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Will people finally start taking female sexual predators seriously? | #childpredator | #kidsaftey | #childsaftey

If Rebecca Joynes had been male, no-one would have felt a “shred of sympathy”. Such was the contention of the prosecutor in the case of a teacher convicted on Friday of having sex with two male pupils. Joynes, 30, groomed both schoolboys from the age of 15, a jury at Manchester Crown Court heard.

Making the case against her, barrister Joe Allman sought to illuminate how differently society tends to view female teacher predators compared to their male counterparts. Had Rebecca been “Robert” instead, and the complainants girls not boys, the response would surely not have been the same, the prosecutor argued.

This thought experiment was more than a courtroom flourish. There is evidence to support the idea that society does indeed view female teachers who prey on male school pupils in an alternative light to how male teachers preying on girls are seen. 

In a 2019 academic article, entitled Sexual Abuse by Educators, researchers suggested institutions may be less likely to grasp the potential for female teachers to abuse. “That over one-third of the male teachers [in a sample of 40 perpetrators] had received prior warnings due to their behaviour towards students but none of the female teachers had, was a notable finding potentially indicating a ‘gender blindness’ to inappropriate behaviour by women,” wrote Dr Andrea Darling from Durham University and Dr Larissa S Christensen from Australia’s University of the Sunshine Coast.

Yet the statistics make clear that the phenomenon of female teachers who abuse male pupils is both real and serious. In a 2014 study of abuse by teachers in south-eastern US states between 2007 and 2011, more than a quarter (26 per cent) of perpetrators were female – complicating the popular idea of the “pervy teacher” as a man.

“Contrary to earlier beliefs and prior depictions of romanticism in the media, females can inflict persistent psychological and physical impacts on victims,” wrote Darling and Christensen.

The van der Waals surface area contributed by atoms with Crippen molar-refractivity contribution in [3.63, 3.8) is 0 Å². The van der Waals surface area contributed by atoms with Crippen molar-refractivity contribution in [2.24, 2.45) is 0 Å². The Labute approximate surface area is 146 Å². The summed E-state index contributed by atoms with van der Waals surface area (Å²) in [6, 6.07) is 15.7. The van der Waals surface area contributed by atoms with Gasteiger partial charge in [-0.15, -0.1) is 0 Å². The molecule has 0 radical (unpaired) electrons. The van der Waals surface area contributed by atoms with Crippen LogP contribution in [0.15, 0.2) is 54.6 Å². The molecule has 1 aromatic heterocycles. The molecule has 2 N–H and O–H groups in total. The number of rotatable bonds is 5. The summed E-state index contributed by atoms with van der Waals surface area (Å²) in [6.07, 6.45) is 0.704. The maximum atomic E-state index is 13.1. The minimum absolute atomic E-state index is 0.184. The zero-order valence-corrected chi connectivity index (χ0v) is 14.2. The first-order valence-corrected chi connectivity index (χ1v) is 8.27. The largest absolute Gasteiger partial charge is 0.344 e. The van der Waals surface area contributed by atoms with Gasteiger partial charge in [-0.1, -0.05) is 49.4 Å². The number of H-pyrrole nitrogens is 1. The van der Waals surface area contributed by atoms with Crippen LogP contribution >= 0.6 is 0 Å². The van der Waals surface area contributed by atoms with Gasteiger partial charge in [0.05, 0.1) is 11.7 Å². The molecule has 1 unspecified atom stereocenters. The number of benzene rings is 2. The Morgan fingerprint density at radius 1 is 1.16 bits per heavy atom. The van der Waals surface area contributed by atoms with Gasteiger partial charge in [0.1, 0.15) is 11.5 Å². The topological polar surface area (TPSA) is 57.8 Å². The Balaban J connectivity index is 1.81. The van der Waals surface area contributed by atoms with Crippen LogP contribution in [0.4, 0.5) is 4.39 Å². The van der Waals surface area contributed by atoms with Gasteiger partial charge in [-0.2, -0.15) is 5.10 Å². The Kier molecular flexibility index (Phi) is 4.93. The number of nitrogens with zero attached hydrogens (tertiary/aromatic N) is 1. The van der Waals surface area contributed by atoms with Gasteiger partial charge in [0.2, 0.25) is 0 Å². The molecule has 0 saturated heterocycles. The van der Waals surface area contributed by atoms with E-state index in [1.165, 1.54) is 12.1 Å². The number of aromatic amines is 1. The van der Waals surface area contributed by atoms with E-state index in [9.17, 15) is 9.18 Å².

In the case of Joynes, senior prosecutor Jane Wilson was unflinching in her characterisation of what had occurred. “Rebecca Joynes is a sexual predator,” she said. “[She] was entrusted with the responsibility of teaching and safeguarding children. She abused her position to groom and ultimately sexually exploit schoolboys. Her behaviour has had a lasting impact on them.”

Joynes, from Salford, had been on bail for sexual activity with the first boy when she began having sex with the second boy, by whom she would become pregnant. After going through a messy break-up, she had been “flattered” by the teenagers’ attention, the court heard.

Jurors heard how she groomed one of them by taking him to the Trafford Centre and buying him a £345 Gucci belt before having sex with him in her flat.

She was convicted of six sexual offences against the two pupils. Two of these offences were carried out when she was in a position of trust. “Joynes decided to abuse her position,” said Detective Constable Beth Alexander of Greater Manchester Police’s child protection investigation unit, again making clear the seriousness of the offending.

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